• by maztuhblastah (745586) on Saturday November 03, 2012 @02:06PM (#41865885) Journal

    That was a neat troll! You did a very good job with the BSD is dying, even throwing in references to Netcraft for confirmation.

    But I figured that -- you know, since people might otherwise make the mistake of believing you -- that we should clear up a few things:

    1) FreeBSD is less widely used in some areas now not because it sucks more, but because Linux sucks less. Linux getting better is a good thing for all of us (BSD and Linux users alike.) And FreeBSD has never (AFAIK) been about a mad dash to get as much marketshare as possible -- so who cares how many machines it's installed on?

    2) FreeBSD is workstation/server oriented. Suspend/hibernate support isn't crucial for these machines. Sorry. It's just not a high priority. FreeBSD doesn't prioritize supporting laptops, and AFAIK and as far as I've been using it (10+ years) never has. OSs have their specialties: FreeBSD is good on things like a high-end file server, Linux is a better choice for laptops. That's all there is to it, mate.

    3) Interesting theory about Apple. They must be stingy though: I, and others, are still waiting for my MacBook! Perhaps we should e-mail Tim! What you were referencing is that Apple did exactly the sort of thing that RedHat's done: hired developers of a project to improve the aspects of the project that are important to them. Most of Apple's contributions have even made it back into the OSS world, despite the BSD license not forcing them to. (Take a look at Grand Central Dispatch sometime.)

    4) We in the FreeBSD world don't see binary blobs as the great Satan that must be destroyed. Sorry. In fact, part of the reason that we spend so much time providing stable interfaces and working on backwards compatibility is it makes it less like that we'll alienate companies that might otherwise help us. NVIDIA's a good example. So they don't provide an open source driver. And? So what? They ship drivers that work, and they support new hardware very quickly.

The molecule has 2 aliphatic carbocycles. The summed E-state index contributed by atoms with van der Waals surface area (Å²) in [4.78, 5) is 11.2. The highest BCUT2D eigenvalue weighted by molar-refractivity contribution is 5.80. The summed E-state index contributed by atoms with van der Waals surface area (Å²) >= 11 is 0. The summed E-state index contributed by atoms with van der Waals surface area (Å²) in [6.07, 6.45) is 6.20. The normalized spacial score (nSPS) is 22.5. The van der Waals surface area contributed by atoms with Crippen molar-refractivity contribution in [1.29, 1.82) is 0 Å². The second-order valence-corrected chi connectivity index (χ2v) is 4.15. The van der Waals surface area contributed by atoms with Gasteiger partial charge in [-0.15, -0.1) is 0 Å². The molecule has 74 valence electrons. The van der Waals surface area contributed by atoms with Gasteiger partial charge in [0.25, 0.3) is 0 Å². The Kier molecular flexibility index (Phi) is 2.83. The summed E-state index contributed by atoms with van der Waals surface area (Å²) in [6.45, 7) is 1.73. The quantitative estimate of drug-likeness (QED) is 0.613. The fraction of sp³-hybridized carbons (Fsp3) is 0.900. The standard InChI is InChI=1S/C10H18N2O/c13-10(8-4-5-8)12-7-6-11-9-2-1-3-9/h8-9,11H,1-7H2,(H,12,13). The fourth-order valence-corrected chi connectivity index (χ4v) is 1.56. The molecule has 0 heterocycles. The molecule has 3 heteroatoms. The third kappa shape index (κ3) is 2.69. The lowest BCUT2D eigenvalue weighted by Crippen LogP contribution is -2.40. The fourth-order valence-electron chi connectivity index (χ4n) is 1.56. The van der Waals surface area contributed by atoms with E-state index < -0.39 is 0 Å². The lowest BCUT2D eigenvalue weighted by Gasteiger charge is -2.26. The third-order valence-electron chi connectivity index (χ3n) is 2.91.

5) HAL was deprecated in the Linux world because udev, DeviceKit, etc. looked sexier. FreeBSD uses HAL because it works, is well-documented, well-tested, and now well-understood. Sorry that we haven't adopted the API flavor-of-the-week, but the game's not always played that way.

    I'm pleased that you like Linux. By all means, use it. Diversity is good. I'll continue to make sure that the software I write is portable to both the BSDs and Linux. But please don't try to spread FUD about other OSs, no matter how satisfying it may be to build yourself up by knocking others down.

  • by IcyHando'Death (239387) on Saturday November 03, 2012 @02:09PM (#41865919)
    Yes, Linus has played an important role in the ascendency of Linux over FreeBSD, but I think the GPL ought to get even more credit. Stallman is and always has been right about the BSD license [understandinglimited.com]. Apple is just one of many companies who have shown how easily a thriving BSD software project can essentially be taken private. Just take your wad of cash and buy out the core developers. Set them to work on your proprietary, extended version with all the security bug fixes, the slick new UI and the closed-source installer. Then get your SEO guys going and soon Google won't even be able to find the so-called "free" version. In three years, anybody who can find the BSD licensed version won't dare to use it anyway because it's so far out of date. RIP "free" version.
  • by Anonymous Coward on Saturday November 03, 2012 @03:28PM (#41866679)

    Alternate desktops, like KDE and XFCE...

    Statements like this make me choke. Lumping KDE in with XFCE and other weird-ass window managers just isn't right. If anything, Gnome belongs in the "miscellaneous desktop options" collection...

  • by YukariHirai (2674609) on Saturday November 03, 2012 @06:56PM (#41868261)

    i havent used/tried KDE in over a decade, mostly because all its apps are tied to kde base packages; which is/was hundreds of extra Mb more than should be needed.

    In an age where the smallest hard drives you can get new are hundreds of gigabytes and even the smallest SSDs you can get new are dozens of gigabytes, what's a few hundred megabytes?